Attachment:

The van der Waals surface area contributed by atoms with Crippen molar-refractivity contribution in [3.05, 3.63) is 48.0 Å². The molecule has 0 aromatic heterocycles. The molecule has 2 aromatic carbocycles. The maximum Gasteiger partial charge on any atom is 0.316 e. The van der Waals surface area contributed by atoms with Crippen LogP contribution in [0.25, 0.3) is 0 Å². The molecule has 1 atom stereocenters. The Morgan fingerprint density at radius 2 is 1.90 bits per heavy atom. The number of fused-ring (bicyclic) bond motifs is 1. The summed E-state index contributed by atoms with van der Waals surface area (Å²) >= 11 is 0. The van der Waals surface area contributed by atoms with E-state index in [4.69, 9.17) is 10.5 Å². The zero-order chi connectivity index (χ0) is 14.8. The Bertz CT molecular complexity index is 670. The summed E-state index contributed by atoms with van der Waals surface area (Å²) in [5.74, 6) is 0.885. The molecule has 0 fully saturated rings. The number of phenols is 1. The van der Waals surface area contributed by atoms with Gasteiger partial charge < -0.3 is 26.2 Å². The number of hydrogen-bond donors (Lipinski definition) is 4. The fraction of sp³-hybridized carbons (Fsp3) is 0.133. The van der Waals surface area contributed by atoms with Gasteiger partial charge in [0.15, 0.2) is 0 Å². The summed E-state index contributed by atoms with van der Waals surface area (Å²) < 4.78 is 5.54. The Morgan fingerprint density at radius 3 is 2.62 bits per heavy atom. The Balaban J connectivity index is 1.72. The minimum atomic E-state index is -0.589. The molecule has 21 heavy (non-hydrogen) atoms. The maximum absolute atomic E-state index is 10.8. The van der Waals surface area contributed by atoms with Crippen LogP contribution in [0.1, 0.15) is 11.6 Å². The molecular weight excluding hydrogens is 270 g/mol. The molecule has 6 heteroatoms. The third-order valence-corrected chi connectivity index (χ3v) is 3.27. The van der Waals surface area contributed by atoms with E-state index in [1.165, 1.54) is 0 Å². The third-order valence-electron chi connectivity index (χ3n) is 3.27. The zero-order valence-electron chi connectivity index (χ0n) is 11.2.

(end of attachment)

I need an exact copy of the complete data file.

The van der Waals surface area contributed by atoms with Crippen molar-refractivity contribution in [3.05, 3.63) is 48.0 Å². The molecule has 0 aromatic heterocycles. The molecule has 2 aromatic carbocycles. The maximum Gasteiger partial charge on any atom is 0.316 e. The van der Waals surface area contributed by atoms with Crippen LogP contribution in [0.25, 0.3) is 0 Å². The molecule has 1 atom stereocenters. The Morgan fingerprint density at radius 2 is 1.90 bits per heavy atom. The number of fused-ring (bicyclic) bond motifs is 1. The summed E-state index contributed by atoms with van der Waals surface area (Å²) >= 11 is 0. The van der Waals surface area contributed by atoms with E-state index in [4.69, 9.17) is 10.5 Å². The zero-order chi connectivity index (χ0) is 14.8. The Bertz CT molecular complexity index is 670. The summed E-state index contributed by atoms with van der Waals surface area (Å²) in [5.74, 6) is 0.885. The molecule has 0 fully saturated rings. The number of phenols is 1. The van der Waals surface area contributed by atoms with Gasteiger partial charge < -0.3 is 26.2 Å². The number of hydrogen-bond donors (Lipinski definition) is 4. The fraction of sp³-hybridized carbons (Fsp3) is 0.133. The van der Waals surface area contributed by atoms with Gasteiger partial charge in [0.15, 0.2) is 0 Å². The summed E-state index contributed by atoms with van der Waals surface area (Å²) < 4.78 is 5.54. The Morgan fingerprint density at radius 3 is 2.62 bits per heavy atom. The Balaban J connectivity index is 1.72. The minimum atomic E-state index is -0.589. The molecule has 21 heavy (non-hydrogen) atoms. The maximum absolute atomic E-state index is 10.8. The van der Waals surface area contributed by atoms with Crippen LogP contribution in [0.1, 0.15) is 11.6 Å². The molecular weight excluding hydrogens is 270 g/mol. The molecule has 6 heteroatoms. The third-order valence-corrected chi connectivity index (χ3v) is 3.27. The van der Waals surface area contributed by atoms with E-state index in [1.165, 1.54) is 0 Å². The third-order valence-electron chi connectivity index (χ3n) is 3.27. The zero-order valence-electron chi connectivity index (χ0n) is 11.2.